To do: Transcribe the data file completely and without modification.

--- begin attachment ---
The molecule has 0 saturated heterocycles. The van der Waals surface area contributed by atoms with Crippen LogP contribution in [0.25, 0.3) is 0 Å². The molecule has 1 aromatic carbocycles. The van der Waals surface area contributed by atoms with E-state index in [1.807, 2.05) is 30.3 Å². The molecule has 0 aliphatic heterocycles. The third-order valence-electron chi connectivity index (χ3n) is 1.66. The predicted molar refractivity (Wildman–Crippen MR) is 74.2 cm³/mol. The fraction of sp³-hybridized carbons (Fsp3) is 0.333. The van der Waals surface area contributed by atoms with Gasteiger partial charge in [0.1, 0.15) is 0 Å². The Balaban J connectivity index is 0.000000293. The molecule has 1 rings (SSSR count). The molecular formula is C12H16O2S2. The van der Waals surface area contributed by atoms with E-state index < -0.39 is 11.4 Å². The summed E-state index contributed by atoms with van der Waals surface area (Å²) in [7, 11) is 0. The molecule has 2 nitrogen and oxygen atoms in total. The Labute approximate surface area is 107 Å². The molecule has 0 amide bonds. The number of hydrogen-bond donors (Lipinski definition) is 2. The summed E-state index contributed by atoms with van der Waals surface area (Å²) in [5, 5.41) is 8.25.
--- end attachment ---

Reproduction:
The molecule has 0 saturated heterocycles. The van der Waals surface area contributed by atoms with Crippen LogP contribution in [0.25, 0.3) is 0 Å². The molecule has 1 aromatic carbocycles. The van der Waals surface area contributed by atoms with E-state index in [1.807, 2.05) is 30.3 Å². The molecule has 0 aliphatic heterocycles. The third-order valence-electron chi connectivity index (χ3n) is 1.66. The predicted molar refractivity (Wildman–Crippen MR) is 74.2 cm³/mol. The fraction of sp³-hybridized carbons (Fsp3) is 0.333. The van der Waals surface area contributed by atoms with Gasteiger partial charge in [0.1, 0.15) is 0 Å². The Balaban J connectivity index is 0.000000293. The molecule has 1 rings (SSSR count). The molecular formula is C12H16O2S2. The van der Waals surface area contributed by atoms with E-state index < -0.39 is 11.4 Å². The summed E-state index contributed by atoms with van der Waals surface area (Å²) in [7, 11) is 0. The molecule has 2 nitrogen and oxygen atoms in total. The Labute approximate surface area is 107 Å². The molecule has 0 amide bonds. The number of hydrogen-bond donors (Lipinski definition) is 2. The summed E-state index contributed by atoms with van der Waals surface area (Å²) in [5, 5.41) is 8.25.